It was warmer ashore, so after doing battle with a sack of crustaceans at the Crab Claw restaurant, we wandered down Talbot Street to get some ice cream. The wealth of galleries and boutiques served as evidence of the town’s popularity during high season, but on this quiet spring evening we had the place all to ourselves.
Later, after Bridget had gone to sleep, Shelly, Les and I whiled away the time in the cockpit, drinking beer and reminiscing about our time together in the South Pacific. We had an unobstructed view of the Mill River from our dock and were still pretty much the only boat around. As the harbor lights danced on the glassy water, the surrounding quiet seemed to bring to life the St. Michaels of old, back before the tourists arrived and it was primarily a boatbuilding center and fishing town. Magical.
The following morning, we wended our way back through the buoys we’d passed the day before, throwing in a few gybes as we did our best to harness the light air, thankful we didn’t have to worry about being tossed around by a bunch of motorboat wakes. Rounding Tilghman Point, the breeze started to build and we had a great beat back toward Bloody Point Lightouse, where we bore away toward the western shore. Along the way, Les gave Bridget a few pointers on steering, and Bridget—who is more accustomed to sailing Sonars on Boston Harbor—announced she liked wheels much more than tillers.
A few hours later, after a fine sunny reach across the bay, we short-tacked our way into the West River, where we didn’t have to drop the main until we’d arrived in the anchorage. Once again, we had some problems dragging, so we put out a Danforth to back up our Delta. Les said the former was his go-to hook for getting a firm grip in the area’s mud and clay, and it was a good thing I listened to him: the wind not only went north as forecast, but was piping up to 20-plus knots by the time we awoke the next morning. Getting ready to set sail, the Delta came up almost as easily as it had gone down. But the Danforth felt like it had been set in cement. We eventually had to sail it loose to break its grip on the bottom—which was fine by me.
With the wind still out of the north, we had a great reach back down the river before hardening up for the final beat up to Annapolis. In no time, the wind both built and backed until it was blowing right out of the Severn River. But our Bavaria 32 took it all in stride as we short-tacked our way toward the Naval Academy and the blue dome of the Maryland statehouse.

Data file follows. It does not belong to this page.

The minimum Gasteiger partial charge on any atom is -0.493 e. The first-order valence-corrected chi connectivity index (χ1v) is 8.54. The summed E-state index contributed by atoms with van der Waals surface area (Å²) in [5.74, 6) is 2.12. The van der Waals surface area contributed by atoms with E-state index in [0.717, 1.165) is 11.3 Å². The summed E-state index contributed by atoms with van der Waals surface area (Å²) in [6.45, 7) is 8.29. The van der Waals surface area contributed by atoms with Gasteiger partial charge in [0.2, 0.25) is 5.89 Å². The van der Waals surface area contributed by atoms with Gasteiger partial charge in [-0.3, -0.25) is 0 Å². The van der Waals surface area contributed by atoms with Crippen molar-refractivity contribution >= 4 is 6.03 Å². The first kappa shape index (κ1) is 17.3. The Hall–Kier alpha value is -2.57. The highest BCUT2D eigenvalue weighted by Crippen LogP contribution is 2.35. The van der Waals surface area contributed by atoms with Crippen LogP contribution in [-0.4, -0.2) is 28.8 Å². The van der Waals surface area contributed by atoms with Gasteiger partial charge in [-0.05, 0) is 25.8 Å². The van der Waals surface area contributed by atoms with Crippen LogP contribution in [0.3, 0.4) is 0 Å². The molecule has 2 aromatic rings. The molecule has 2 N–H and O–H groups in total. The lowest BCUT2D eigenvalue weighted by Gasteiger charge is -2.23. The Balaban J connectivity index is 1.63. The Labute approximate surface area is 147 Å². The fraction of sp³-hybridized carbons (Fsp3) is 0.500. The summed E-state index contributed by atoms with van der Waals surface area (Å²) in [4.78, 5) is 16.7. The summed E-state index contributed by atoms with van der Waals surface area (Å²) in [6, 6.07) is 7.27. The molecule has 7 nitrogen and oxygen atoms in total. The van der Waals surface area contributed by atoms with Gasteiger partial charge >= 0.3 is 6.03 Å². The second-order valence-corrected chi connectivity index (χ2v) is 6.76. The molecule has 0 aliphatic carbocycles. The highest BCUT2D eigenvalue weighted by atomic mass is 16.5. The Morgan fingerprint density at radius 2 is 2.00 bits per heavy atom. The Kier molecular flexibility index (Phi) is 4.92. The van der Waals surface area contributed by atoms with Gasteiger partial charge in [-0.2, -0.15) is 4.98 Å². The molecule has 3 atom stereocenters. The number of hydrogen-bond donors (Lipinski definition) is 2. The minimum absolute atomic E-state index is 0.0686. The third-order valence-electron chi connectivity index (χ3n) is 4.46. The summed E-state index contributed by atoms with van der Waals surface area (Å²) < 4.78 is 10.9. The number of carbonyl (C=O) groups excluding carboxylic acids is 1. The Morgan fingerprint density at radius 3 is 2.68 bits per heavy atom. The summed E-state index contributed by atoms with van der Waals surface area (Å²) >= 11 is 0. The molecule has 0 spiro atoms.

After dropping Les off at the dock behind the Chart House restaurant so he could return home to D.C., we grabbed one of the many moorings right off “Ego Alley.” In contrast to every other time I’ve been to Annapolis, there were dozens to spare, with only four other boats joining us. On the downside, the water taxi wasn’t running, which meant we were pretty much trapped because we didn’t have a dinghy of our own. But we still had a fine old time enjoying the remains of the day and munching down the last of our provisions—which included a bottle of white wine, a bag of chips and a half-dozen brats—as we watched the schooner Pride of Baltimore set sail with a boatload of charter guests.
Next morning we awoke to a low overcast, pumped out at the Yacht Basin Co. and then promptly returned the boat to the friendly folks at Horizon Yacht Charters. Thirty minutes later, as we were strolling up Main Street toward Chick & Ruth’s for some crab cakes, it started to rain. Our timing couldn’t have been better.
Afterward, we took a lap around Church Circle and strolled among the many historic homes surrounding the statehouse. To someone who has spent the vast majority of his time in Annapolis walking crowded boat show docks, it was a revelation.
The soft misting rain cast a hush over the entire town as we made our way over brick sidewalks and under trees heavy with new damp leaves. Our favorite spot proved to be a gem called The Annapolis Bookstore on Maryland Avenue: cozy little place that specializes in “used, new, rare & remarkable books” and is awash in a kind of overstuffed Old World charm. For this old sailor, more accustomed to waterside bars and gift shops, it was just the thing for shaking off the chill of a damp afternoon—a glimpse of an Annapolis that I hadn’t even known existed and the perfect ending to our early-springtime adventure on the Chesapeake.